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use of super,this in static method

Aparanji Raju
Ranch Hand

Joined: Apr 02, 2000
Posts: 65
Hi,the following is a code on overriding static methods.While i understand that "this"cannot be used with static data,I would like to know why "super" is not invoking the super class's method.

class StaticOverride
{
static String st;
public static void statString()
{
st="SUPER CLASS STRING";
System.out.println("Super: "+st);
}
}
class StaticTest4 extends StaticOverride
{
static String message;
public static void statString()
{
message = "DERIVED CLASS STRING";
System.out.println("Derived: "+message);
}
public static void main(String arg[])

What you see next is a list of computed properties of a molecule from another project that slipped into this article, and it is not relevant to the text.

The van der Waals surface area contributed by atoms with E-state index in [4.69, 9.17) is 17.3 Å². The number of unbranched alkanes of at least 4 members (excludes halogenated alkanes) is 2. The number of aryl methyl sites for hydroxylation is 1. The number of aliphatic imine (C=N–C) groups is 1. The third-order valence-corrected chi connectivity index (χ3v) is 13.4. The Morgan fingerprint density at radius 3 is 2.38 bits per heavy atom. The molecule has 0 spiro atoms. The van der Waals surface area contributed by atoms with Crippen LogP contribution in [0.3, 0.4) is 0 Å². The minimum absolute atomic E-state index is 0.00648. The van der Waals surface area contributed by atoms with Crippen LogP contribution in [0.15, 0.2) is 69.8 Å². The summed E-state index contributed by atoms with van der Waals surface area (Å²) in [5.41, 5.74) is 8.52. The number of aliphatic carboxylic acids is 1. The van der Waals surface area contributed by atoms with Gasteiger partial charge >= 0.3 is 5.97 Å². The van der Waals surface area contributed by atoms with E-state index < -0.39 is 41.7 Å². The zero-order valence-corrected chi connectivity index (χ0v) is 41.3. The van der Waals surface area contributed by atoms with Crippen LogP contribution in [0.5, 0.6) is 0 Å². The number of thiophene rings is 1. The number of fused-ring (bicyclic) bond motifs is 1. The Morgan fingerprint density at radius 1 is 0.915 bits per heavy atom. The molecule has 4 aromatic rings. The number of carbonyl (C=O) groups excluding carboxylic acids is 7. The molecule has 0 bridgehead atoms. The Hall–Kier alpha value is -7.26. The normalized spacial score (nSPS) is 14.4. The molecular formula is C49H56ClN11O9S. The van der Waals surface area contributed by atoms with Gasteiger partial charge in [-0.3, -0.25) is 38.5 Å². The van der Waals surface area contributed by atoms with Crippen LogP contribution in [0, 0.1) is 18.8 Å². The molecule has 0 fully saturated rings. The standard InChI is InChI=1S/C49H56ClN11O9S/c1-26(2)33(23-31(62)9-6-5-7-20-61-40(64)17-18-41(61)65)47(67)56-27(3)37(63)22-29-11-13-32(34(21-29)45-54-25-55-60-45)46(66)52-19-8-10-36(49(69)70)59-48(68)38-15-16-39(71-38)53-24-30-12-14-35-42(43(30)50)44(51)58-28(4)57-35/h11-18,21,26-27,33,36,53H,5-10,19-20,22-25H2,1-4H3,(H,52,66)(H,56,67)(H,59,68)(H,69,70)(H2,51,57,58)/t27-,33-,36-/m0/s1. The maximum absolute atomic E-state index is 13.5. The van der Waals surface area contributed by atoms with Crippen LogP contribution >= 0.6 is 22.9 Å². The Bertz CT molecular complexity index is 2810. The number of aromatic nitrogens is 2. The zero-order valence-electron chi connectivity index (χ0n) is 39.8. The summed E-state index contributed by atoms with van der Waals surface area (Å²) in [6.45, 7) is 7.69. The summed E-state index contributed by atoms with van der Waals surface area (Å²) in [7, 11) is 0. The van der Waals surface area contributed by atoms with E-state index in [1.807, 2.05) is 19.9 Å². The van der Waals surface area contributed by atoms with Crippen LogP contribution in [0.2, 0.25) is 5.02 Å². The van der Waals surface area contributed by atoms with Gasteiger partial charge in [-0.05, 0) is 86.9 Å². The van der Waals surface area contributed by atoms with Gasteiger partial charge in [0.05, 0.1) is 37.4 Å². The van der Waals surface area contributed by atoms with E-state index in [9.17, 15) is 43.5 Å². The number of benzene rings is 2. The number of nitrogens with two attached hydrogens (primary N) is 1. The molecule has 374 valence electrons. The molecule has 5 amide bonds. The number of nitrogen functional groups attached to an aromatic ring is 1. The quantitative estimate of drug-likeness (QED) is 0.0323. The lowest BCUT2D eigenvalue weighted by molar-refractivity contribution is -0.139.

{
statString();//dynamic binding.....prints derived class's string.
//super.statString(); gettting an error:Undefined variable:super
//this.statString(); getting an error:Undefined variable:this
StaticOverride.statString();//getting superclass string
StaticTest4.statString();//getting derived class string.
}
}

Adrian Ferreira
Ranch Hand

Joined: May 29, 2000
Posts: 118
Aparanji,
As you can see, the correct way to call static method is "ClassName.staticMethodName()".
You can also call an static method like this:
ClassName obj = new ClssName(); //create object
obj.staticMethodName(); //call instance method
But it�s not recomended too becauso it could be miss assumed that the instance were modified by that method. In fact, just the static data can be modified by static methods and that line above acts as same as: